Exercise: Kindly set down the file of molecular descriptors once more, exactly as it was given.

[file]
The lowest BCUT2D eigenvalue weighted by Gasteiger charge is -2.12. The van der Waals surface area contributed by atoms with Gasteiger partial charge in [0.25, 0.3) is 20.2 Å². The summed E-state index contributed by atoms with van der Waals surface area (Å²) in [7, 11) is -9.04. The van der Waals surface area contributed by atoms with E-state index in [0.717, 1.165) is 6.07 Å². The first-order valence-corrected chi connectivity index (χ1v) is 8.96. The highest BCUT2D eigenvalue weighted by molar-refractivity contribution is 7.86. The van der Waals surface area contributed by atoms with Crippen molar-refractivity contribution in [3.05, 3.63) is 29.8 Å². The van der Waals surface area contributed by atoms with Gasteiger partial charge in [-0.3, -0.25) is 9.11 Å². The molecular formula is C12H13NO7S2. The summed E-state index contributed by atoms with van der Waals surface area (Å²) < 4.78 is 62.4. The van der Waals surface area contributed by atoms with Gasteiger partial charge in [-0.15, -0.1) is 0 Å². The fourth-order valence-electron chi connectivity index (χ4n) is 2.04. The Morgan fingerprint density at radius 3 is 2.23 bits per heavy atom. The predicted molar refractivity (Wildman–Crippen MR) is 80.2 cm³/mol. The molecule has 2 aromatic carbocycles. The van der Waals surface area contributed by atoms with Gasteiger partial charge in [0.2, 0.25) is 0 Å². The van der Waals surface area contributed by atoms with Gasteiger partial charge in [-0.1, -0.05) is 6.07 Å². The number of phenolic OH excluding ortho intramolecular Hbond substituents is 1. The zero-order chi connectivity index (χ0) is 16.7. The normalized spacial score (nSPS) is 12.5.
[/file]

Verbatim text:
The lowest BCUT2D eigenvalue weighted by Gasteiger charge is -2.12. The van der Waals surface area contributed by atoms with Gasteiger partial charge in [0.25, 0.3) is 20.2 Å². The summed E-state index contributed by atoms with van der Waals surface area (Å²) in [7, 11) is -9.04. The van der Waals surface area contributed by atoms with E-state index in [0.717, 1.165) is 6.07 Å². The first-order valence-corrected chi connectivity index (χ1v) is 8.96. The highest BCUT2D eigenvalue weighted by molar-refractivity contribution is 7.86. The van der Waals surface area contributed by atoms with Crippen molar-refractivity contribution in [3.05, 3.63) is 29.8 Å². The van der Waals surface area contributed by atoms with Gasteiger partial charge in [-0.3, -0.25) is 9.11 Å². The molecular formula is C12H13NO7S2. The summed E-state index contributed by atoms with van der Waals surface area (Å²) < 4.78 is 62.4. The van der Waals surface area contributed by atoms with Gasteiger partial charge in [-0.15, -0.1) is 0 Å². The fourth-order valence-electron chi connectivity index (χ4n) is 2.04. The Morgan fingerprint density at radius 3 is 2.23 bits per heavy atom. The predicted molar refractivity (Wildman–Crippen MR) is 80.2 cm³/mol. The molecule has 2 aromatic carbocycles. The van der Waals surface area contributed by atoms with Gasteiger partial charge in [0.2, 0.25) is 0 Å². The van der Waals surface area contributed by atoms with Gasteiger partial charge in [-0.1, -0.05) is 6.07 Å². The number of phenolic OH excluding ortho intramolecular Hbond substituents is 1. The zero-order chi connectivity index (χ0) is 16.7. The normalized spacial score (nSPS) is 12.5.